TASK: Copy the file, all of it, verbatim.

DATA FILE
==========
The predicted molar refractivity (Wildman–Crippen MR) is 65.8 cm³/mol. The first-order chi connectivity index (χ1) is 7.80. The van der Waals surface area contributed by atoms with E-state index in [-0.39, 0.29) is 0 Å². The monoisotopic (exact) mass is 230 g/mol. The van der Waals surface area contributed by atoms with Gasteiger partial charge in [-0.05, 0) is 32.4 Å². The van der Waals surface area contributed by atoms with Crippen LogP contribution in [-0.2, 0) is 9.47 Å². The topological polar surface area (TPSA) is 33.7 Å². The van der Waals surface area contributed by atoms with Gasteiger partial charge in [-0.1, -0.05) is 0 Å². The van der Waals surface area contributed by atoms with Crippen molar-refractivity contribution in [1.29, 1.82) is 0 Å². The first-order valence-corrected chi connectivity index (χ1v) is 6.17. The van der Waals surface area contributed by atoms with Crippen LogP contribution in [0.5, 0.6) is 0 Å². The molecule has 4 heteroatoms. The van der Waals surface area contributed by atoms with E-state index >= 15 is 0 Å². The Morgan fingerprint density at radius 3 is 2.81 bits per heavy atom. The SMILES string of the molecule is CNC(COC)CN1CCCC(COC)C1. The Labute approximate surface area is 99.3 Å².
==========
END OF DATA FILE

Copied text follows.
The predicted molar refractivity (Wildman–Crippen MR) is 65.8 cm³/mol. The first-order chi connectivity index (χ1) is 7.80. The van der Waals surface area contributed by atoms with E-state index in [-0.39, 0.29) is 0 Å². The monoisotopic (exact) mass is 230 g/mol. The van der Waals surface area contributed by atoms with Gasteiger partial charge in [-0.05, 0) is 32.4 Å². The van der Waals surface area contributed by atoms with Crippen LogP contribution in [-0.2, 0) is 9.47 Å². The topological polar surface area (TPSA) is 33.7 Å². The van der Waals surface area contributed by atoms with Gasteiger partial charge in [-0.1, -0.05) is 0 Å². The van der Waals surface area contributed by atoms with Crippen molar-refractivity contribution in [1.29, 1.82) is 0 Å². The first-order valence-corrected chi connectivity index (χ1v) is 6.17. The van der Waals surface area contributed by atoms with Crippen LogP contribution in [0.5, 0.6) is 0 Å². The molecule has 4 heteroatoms. The van der Waals surface area contributed by atoms with E-state index >= 15 is 0 Å². The Morgan fingerprint density at radius 3 is 2.81 bits per heavy atom. The SMILES string of the molecule is CNC(COC)CN1CCCC(COC)C1. The Labute approximate surface area is 99.3 Å².